Feminist talk is meant to be a hub for conversations between our readers and writers on topics that are related to the sometimes dry world of internet policy. It is a space for storytelling, personal essays, opinions – to challenge and inspire readers on issues and topics that are close to them. Here are the opinions, experiences and thoughts of writers from the diverse community in which we live.
Community networks and feminist infrastructure: reclaiming local knowledge and technologies beyond connectivity solutions
By Débora Prado
What is feminist infrastructure? Our lives are determined now by technology and especially data and surveillance. How can we undermine the existing technological hegemony and rebuild infrastructures that accommodate different realities and needs through community networks?
By Gayatri Ganju
A photo essay of a community network and the women working at the radio station and using the community network located just at the outskirts of Bangalore in India.
By Marcela Guerra
In this layered podcast, the members of Portal sem Porteiras, Marcela and Luisa explore their excitement over the possibilities of their community network and how they are re-finding meaning and solace in connections.
By Bruna Zanolli
In this beautifully etched illustration we follow the stories of various women who are working in community networks and their journeys with technology, autonomy and self-realisation.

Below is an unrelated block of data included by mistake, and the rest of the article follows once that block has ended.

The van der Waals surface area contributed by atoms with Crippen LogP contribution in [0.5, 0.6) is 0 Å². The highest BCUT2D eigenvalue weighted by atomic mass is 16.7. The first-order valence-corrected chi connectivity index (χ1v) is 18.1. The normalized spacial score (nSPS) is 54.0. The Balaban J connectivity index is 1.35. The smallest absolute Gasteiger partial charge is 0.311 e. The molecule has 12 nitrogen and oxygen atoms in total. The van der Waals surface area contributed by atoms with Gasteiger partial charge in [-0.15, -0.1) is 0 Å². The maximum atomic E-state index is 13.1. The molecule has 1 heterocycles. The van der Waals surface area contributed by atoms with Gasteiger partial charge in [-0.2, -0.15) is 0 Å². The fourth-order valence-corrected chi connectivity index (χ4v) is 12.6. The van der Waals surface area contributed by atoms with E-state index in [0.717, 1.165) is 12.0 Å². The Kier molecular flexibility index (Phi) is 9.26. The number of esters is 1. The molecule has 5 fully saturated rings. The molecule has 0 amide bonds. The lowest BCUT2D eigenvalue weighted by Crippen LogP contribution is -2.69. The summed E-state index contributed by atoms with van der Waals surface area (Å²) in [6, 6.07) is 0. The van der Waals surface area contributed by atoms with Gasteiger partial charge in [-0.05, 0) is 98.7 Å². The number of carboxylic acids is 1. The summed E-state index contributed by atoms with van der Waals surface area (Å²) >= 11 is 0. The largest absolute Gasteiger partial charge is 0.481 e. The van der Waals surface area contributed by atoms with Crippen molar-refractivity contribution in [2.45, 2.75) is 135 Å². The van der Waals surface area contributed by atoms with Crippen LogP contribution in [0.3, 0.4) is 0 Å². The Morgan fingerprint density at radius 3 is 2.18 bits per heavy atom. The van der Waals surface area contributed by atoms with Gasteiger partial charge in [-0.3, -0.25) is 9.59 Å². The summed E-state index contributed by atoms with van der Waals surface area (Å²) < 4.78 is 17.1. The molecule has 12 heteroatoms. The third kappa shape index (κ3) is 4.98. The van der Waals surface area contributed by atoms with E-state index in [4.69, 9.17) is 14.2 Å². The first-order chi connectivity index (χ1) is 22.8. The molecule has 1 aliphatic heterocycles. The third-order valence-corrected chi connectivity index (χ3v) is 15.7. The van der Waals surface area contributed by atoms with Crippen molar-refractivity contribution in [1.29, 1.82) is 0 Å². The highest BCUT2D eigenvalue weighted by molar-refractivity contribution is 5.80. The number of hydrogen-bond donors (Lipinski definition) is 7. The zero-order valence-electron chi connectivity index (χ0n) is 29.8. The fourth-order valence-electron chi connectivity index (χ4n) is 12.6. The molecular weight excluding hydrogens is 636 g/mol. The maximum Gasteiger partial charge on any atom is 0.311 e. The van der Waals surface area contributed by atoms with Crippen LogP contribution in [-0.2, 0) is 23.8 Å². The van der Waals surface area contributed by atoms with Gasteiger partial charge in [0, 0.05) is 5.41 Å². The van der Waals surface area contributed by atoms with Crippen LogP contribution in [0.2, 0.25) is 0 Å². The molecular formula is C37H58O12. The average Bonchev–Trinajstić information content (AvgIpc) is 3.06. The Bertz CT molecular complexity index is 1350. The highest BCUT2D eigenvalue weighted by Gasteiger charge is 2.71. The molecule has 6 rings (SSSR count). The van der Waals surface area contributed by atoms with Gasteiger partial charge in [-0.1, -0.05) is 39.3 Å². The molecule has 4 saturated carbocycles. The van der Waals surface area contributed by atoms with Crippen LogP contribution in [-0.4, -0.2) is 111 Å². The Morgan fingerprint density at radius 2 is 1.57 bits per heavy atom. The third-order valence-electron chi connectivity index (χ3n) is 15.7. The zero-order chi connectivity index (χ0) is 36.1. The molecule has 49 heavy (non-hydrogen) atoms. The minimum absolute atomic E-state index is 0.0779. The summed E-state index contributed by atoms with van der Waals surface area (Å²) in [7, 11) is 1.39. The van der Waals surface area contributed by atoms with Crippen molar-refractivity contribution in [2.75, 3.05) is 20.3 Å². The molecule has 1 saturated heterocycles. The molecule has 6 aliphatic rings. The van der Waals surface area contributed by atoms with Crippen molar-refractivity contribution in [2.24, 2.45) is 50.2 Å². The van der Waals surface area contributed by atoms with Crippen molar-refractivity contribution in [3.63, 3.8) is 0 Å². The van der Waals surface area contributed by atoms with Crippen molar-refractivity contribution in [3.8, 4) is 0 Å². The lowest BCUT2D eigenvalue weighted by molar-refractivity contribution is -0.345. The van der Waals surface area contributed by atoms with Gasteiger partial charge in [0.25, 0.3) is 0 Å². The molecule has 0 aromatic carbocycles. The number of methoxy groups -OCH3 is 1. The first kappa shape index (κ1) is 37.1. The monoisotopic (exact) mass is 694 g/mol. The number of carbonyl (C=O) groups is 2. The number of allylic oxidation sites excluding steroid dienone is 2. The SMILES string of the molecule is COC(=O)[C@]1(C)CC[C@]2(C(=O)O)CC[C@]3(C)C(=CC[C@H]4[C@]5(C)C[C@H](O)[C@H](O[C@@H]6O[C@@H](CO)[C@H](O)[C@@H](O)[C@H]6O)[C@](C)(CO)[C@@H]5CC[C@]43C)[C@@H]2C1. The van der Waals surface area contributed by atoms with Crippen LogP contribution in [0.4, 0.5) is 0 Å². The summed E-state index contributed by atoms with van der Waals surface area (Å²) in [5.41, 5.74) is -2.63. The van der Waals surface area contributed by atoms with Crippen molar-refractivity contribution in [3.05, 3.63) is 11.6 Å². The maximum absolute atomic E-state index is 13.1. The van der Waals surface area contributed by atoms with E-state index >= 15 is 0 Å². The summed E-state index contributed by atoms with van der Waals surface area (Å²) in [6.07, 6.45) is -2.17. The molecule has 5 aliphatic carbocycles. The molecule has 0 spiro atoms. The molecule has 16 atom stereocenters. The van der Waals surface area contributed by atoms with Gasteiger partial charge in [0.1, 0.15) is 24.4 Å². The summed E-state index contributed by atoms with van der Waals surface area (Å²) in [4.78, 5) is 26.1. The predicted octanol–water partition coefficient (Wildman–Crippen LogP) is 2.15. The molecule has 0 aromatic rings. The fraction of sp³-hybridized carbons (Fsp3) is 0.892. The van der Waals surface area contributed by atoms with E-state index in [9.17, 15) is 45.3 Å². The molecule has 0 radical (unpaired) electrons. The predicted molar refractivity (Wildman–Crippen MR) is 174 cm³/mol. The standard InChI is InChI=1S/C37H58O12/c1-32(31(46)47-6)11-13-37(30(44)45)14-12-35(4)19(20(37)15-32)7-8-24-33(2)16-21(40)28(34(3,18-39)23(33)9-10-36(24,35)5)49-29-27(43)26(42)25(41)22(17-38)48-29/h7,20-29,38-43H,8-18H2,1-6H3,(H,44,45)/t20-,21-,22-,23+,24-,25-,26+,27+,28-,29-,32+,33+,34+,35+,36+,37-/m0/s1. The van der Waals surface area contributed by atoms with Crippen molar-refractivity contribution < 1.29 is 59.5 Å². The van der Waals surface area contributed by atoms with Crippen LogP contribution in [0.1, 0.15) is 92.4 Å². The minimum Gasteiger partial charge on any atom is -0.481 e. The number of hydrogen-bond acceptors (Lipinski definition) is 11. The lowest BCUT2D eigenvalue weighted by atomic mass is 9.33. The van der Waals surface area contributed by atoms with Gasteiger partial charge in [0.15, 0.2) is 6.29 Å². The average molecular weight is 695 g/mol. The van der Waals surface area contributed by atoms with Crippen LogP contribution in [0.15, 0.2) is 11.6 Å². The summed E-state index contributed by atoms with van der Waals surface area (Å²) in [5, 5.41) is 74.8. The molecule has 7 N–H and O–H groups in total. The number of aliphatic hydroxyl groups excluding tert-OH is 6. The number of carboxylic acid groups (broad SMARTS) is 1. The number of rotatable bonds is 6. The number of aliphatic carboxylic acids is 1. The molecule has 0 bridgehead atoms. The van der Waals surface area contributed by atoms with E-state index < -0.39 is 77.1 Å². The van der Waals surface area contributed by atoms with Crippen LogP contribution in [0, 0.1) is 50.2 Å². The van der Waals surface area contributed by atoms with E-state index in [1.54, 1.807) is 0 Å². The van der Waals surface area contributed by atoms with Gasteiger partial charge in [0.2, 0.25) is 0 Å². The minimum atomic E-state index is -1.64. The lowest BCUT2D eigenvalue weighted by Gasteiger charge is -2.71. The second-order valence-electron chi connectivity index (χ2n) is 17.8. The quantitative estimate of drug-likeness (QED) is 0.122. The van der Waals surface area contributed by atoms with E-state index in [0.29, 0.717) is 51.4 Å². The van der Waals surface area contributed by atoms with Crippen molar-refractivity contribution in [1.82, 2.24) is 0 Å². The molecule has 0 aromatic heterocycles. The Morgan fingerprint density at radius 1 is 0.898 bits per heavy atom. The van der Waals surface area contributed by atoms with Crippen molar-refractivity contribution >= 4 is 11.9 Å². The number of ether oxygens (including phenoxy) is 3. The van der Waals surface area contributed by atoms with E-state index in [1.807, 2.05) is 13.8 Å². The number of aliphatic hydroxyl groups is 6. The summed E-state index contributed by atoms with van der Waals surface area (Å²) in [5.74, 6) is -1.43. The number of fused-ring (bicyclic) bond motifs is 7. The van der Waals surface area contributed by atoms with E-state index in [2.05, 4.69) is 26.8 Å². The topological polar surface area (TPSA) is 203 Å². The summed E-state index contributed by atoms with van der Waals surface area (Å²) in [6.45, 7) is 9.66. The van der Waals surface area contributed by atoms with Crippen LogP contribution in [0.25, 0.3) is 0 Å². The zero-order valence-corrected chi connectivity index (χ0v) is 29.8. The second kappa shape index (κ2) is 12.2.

By Srinidhi Raghavan
Technology when used well can change lives, especially those of people with disabilities. In this review of the remarkable book by Haben, titled "Haben: the deafblind woman who conquered Harvard law", the question raised is whether feminists working with technology are doing enough about accessibility.
By Serene Lim
In 2019 the High Court of Malaya (Malaysia) upheld a fatwa ruling that bans the organisation Sisters in Islam for going against Islamic teachings. In particular, this ruling limits their use of social media. Read more to hear about the complexities of activism and speech in Malaysia for feminist groups and individuals.
Participatory Design of Smart Home Technology: self-reflections of my work as a black African migrant HCI researcher.
By Nana Kesewaa Dankwa
What are the complications that identity can produce in research? And when can it be fruitful - can we design solutions and technology keeping in mind the diversity of people, and seeking particularly to include those voices often less heard in technology design.
By Shreya Ila Anasuya
The hallowed halls of academia, meaningless standards of rigour determine who can be a researcher. Would it be possible to truly undertake independent research outside of the aegis and agendas of institutions.
By Neema Iyer
Research is often meant for lofty objectives of ensuring policy change, and at at the very least, it should do no harm. But what if your research is about violence - and what risks do we run when asking participants to revisit their trauma and hurt that they experienced because of online violence.
By Chenai Chair
What is the difference between doing research that takes into consideration gender as a factor and being a feminist researcher. In this touching and funny letter, a researcher speaks to her younger self about naivete, idealism and ofcourse, funding.